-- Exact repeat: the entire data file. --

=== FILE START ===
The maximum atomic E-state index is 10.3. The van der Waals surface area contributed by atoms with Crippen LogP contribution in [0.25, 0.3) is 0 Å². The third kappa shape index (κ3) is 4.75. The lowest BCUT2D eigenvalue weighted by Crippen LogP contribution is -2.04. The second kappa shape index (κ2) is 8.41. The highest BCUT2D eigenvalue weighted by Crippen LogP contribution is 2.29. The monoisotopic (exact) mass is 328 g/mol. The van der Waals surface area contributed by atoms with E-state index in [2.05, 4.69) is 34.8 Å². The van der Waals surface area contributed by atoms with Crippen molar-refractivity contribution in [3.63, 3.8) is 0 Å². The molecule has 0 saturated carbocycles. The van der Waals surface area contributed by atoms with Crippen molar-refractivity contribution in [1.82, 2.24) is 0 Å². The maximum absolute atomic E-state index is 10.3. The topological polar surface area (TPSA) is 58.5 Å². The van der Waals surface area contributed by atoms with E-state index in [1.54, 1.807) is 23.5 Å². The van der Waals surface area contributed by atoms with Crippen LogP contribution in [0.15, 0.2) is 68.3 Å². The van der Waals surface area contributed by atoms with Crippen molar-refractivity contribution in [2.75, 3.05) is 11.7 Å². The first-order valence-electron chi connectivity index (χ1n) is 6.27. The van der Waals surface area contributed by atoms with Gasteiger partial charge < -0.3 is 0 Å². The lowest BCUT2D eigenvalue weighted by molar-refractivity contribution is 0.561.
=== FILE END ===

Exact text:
The maximum atomic E-state index is 10.3. The van der Waals surface area contributed by atoms with Crippen LogP contribution in [0.25, 0.3) is 0 Å². The third kappa shape index (κ3) is 4.75. The lowest BCUT2D eigenvalue weighted by Crippen LogP contribution is -2.04. The second kappa shape index (κ2) is 8.41. The highest BCUT2D eigenvalue weighted by Crippen LogP contribution is 2.29. The monoisotopic (exact) mass is 328 g/mol. The van der Waals surface area contributed by atoms with E-state index in [2.05, 4.69) is 34.8 Å². The van der Waals surface area contributed by atoms with Crippen molar-refractivity contribution in [3.63, 3.8) is 0 Å². The molecule has 0 saturated carbocycles. The van der Waals surface area contributed by atoms with Crippen molar-refractivity contribution in [1.82, 2.24) is 0 Å². The maximum absolute atomic E-state index is 10.3. The topological polar surface area (TPSA) is 58.5 Å². The van der Waals surface area contributed by atoms with E-state index in [1.54, 1.807) is 23.5 Å². The van der Waals surface area contributed by atoms with Crippen LogP contribution in [0.15, 0.2) is 68.3 Å². The van der Waals surface area contributed by atoms with Crippen molar-refractivity contribution in [2.75, 3.05) is 11.7 Å². The first-order valence-electron chi connectivity index (χ1n) is 6.27. The van der Waals surface area contributed by atoms with Gasteiger partial charge < -0.3 is 0 Å². The lowest BCUT2D eigenvalue weighted by molar-refractivity contribution is 0.561.